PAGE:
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    I've got a table of the shapes and angles of most molecules, with the steric no. and no. of lone pairs. I cannot for the life of me understand how to predict bond shapes and angles with molecules that seem to have more than one central atom (?) like at the moment I'm trying to figure out NH2OH - but I can't figure out which atom is the central atom, and even if I do figure that out I'm not sure where to go from there. if it's O, then what about the 2 H on N and N's lone pair, and if it's N, what part does the H bonded to O and O's 2 lone pairs play in the shape of the molecule?
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    (Original post by d_turner)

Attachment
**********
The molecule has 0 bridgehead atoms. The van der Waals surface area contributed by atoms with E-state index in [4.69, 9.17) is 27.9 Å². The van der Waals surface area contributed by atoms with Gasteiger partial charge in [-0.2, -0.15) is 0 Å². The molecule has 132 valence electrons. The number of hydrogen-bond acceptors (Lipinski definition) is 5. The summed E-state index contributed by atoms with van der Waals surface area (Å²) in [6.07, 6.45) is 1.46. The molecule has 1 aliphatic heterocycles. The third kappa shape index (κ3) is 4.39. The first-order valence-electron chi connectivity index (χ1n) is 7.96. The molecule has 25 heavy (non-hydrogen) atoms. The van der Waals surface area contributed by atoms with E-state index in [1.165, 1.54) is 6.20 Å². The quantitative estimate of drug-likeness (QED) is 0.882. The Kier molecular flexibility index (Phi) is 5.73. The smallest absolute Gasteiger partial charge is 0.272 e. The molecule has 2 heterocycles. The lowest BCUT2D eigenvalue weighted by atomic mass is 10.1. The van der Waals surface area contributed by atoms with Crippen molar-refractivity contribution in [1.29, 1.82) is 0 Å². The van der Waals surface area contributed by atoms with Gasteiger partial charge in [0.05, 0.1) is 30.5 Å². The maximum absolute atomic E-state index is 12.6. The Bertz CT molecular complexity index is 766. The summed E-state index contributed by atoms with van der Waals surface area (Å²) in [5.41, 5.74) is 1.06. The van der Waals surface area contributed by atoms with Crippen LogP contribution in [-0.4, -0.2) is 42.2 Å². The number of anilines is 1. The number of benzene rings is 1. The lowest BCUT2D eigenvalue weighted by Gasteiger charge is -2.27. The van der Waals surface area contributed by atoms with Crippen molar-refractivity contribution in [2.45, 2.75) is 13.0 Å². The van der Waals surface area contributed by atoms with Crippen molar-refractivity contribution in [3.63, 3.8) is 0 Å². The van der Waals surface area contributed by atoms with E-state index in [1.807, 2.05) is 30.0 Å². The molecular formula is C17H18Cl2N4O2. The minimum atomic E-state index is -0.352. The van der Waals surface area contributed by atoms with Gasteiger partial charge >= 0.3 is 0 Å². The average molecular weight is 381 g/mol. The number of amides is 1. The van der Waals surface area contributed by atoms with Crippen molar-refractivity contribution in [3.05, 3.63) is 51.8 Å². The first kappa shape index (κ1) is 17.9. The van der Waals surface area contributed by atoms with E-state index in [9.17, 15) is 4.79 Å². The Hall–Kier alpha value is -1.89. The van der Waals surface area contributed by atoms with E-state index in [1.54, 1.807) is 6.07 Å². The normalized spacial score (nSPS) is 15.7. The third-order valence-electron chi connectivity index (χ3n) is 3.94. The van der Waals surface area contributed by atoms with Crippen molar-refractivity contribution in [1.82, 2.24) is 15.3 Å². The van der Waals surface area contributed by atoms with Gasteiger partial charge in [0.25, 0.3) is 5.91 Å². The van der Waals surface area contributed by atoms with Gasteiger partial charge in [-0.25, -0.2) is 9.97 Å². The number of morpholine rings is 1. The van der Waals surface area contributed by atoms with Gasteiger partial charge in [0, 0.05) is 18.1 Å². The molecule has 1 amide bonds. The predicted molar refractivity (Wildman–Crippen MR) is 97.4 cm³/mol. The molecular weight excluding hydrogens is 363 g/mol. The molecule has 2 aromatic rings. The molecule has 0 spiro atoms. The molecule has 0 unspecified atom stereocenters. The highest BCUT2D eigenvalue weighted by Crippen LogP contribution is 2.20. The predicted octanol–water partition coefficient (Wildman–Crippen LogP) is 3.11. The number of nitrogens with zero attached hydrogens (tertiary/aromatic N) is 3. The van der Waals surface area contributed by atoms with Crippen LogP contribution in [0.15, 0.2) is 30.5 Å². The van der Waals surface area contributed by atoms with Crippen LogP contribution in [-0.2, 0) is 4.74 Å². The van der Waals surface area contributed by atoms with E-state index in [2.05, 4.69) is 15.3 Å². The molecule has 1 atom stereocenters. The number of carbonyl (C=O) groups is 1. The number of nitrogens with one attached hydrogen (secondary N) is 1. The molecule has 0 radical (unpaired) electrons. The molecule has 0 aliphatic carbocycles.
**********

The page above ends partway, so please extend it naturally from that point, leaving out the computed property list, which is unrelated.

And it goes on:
I've got a table of the shapes and angles of most molecules, with the steric no. and no. of lone pairs. I cannot for the life of me understand how to predict bond shapes and angles with molecules that seem to have more than one central atom (?) like at the moment I'm trying to figure out NH2OH - but I can't figure out which atom is the central atom, and even if I do figure that out I'm not sure where to go from there. if it's O, then what about the 2 H on N and N's lone pair, and if it's N, what part does the H bonded to O and O's 2 lone pairs play in the shape of the molecule?
    The shape is a function of the lone pairs on the central atom only.

    Which atom is the central one? It's usually fairly obvious as only one atom can bond to all of the others. For example NH2OH. Only nitrogen can form more than 3 bonds. Hydrogen can only form 1 bond and oxygen usually 2 (at a push with dative coordination, 3). Nitrogen usually 3 bonds.
 
 
 
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